When a large black truck rushed into The Shoppes in Liberty City, Dr. Armin Henderson, megaphone in hand, poked his head out of the slightly open door.
“Did you know that if you call the police during a mental health crisis, you crave 16 times more to be shot and killed?” Henderson said, turning the heads of several shoppers. Alternatively, call us at 1-866-SAFE MIA.
His stats are from a 2015 Treatment Advocacy Center report which, although seven years ago, Henderson says remains relevant because it focuses on one major issue that shows police are ill-equipped to deal with incidents involving mental illness. Henderson, along with Freedom House Mobile Crisis team members Leslie Jackson and Muhammad, use it to get attention.
A few curious people approach the car doors when it stops and hear the trio talk about a new alternative to 911 that sends a doctor, therapist and conflict-resolution specialist in place of an armed police officer. The program is a relatively new idea in the Miami area, where the team started in mid-May. Similar models in Eugene, Europe and Dallas have seen success saving police departments and reducing arrest numbers.
Jackson, a social worker and therapist, said, “Really, we’re just here to help. It’s okay to get help. It’s okay not to be unwell. Everyone needs help sometimes.”
2021 Miami police call records show nearly 1% qualify as violent as defined by the FBI’s Uniform Crime Reporting Program. If other crimes such as domestic violence were included, the percentage would hardly increase. This 1% figure matches that of other cities with similar populations to Miami. People with documented mental illness have made up a fifth of all fatal police shootings since 2015, according to The Washington Post.
It’s in the name: Freedom.
The origins of the Freedom House Mobile Crisis program can be traced back to 1967. Disappointed with the quality of emergency medical care, a group of Black Pittsburgh residents formed the Freedom House Ambulance Service, which marked the first time that medical equipment and trained personnel had been in an ambulance, and set standards for treatment modern emergency.
Our goal is to remain independent,” said Mohamed, a conflict resolution specialist. “It’s in the name: freedom.”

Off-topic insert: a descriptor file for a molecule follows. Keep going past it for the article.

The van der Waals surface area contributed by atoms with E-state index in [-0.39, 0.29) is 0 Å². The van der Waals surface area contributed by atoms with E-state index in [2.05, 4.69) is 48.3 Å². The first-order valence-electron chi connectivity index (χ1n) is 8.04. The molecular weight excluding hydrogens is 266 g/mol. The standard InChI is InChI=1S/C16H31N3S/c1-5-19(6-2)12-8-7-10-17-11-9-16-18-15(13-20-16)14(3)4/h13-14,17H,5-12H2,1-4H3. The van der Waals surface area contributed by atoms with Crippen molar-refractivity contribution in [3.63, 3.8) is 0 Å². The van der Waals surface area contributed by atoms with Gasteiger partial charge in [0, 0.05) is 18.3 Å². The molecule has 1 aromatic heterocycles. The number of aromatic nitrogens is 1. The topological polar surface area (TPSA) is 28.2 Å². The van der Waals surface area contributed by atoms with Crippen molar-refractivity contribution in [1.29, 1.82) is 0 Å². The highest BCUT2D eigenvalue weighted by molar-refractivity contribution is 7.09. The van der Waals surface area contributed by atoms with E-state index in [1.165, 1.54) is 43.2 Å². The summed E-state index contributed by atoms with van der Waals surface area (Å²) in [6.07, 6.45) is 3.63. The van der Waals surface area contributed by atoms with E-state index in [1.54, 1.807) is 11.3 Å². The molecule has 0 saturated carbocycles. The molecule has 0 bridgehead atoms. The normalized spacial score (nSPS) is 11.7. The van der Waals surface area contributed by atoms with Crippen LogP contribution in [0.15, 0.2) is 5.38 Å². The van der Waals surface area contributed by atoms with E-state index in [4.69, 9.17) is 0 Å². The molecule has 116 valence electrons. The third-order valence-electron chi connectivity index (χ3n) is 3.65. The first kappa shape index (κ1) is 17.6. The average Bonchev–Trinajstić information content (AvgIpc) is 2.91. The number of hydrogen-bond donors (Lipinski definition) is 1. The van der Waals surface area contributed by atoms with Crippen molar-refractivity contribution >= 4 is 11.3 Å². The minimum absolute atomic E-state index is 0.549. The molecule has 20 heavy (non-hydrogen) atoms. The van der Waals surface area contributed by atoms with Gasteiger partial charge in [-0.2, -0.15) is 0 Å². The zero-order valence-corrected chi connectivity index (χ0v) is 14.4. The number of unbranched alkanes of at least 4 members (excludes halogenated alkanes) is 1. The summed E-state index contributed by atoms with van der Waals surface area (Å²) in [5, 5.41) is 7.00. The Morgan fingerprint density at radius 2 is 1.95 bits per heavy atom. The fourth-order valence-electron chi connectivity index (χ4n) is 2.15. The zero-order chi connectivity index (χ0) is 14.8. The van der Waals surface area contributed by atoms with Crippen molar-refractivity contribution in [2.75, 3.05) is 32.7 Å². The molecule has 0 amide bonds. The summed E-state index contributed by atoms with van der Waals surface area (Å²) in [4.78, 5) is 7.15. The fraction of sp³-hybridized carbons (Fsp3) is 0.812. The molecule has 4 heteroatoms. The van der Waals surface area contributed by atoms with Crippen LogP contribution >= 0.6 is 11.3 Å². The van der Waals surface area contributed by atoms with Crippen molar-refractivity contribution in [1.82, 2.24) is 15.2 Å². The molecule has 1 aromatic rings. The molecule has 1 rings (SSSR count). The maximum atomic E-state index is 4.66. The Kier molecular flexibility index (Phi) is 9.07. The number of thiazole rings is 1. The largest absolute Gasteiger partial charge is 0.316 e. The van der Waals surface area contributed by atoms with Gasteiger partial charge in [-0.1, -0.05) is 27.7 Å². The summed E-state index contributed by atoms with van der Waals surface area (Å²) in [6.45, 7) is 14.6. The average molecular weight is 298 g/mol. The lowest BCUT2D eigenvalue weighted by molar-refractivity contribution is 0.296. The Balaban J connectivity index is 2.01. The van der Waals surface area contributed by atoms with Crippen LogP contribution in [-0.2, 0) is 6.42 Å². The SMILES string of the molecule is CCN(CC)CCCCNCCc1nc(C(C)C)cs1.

The program is funded by a $900,000 grant from the Open Society Foundation to the Center for Healing and Justice Dream Defenders, a coalition of organizations including Dade County Street Response and Beyond the Bars and Circle of Brotherhood that provides a range of services from free health clinics to youth programs.
After months of planning, the Freedom House Mobile Crisis program began May 17 and operates Tuesday and Wednesday within a 5-mile radius of Liberty City. Their goal is to get more funding for several teams and go to other areas of Miami.
“I hope we will be able to operate 24/7 and be able to run welfare checks, trespass (incidents) and be able to answer all calls in this area,” Jackson said.
It also helps that many of these Miami organizations have established long-term relationships with each other, added Henderson, MD, associate professor of medicine at the University of Miami.
“This is the Dream Defenders project, but it’s not that we can’t refer you to the Miami Labor Center if you’re about to be fired or behind bars if you have a relative in prison,” Henderson said.
Less than a month into the program’s launch, Henderson, Jackson, and Muhammad are still focused on spreading the word about Freedom House’s mobile crisis programme. They go from store to store in Wynwood, handing out flyers. Chat with passersby below the Black Lives Matter mural in Liberty City. Try to distinguish themselves from the police.
People still see the big black van and automatically assume they’re the cops. That’s exactly what Jorge Rodriguez thought when he parked the car near the hangout under the Biscayne Boulevard tunnel near 36 Northwest Street. A homeless person wanting to return to his hospitality career, Rodriguez received a health evaluation immediately from Henderson and Jackson. The apparent mistrust began to wane when Rodriguez realized the team was not responsible for law enforcement, and said Freedom House’s mobile crisis program and the free clinic at the Healing and Justice Center could be a helpful step in his journey.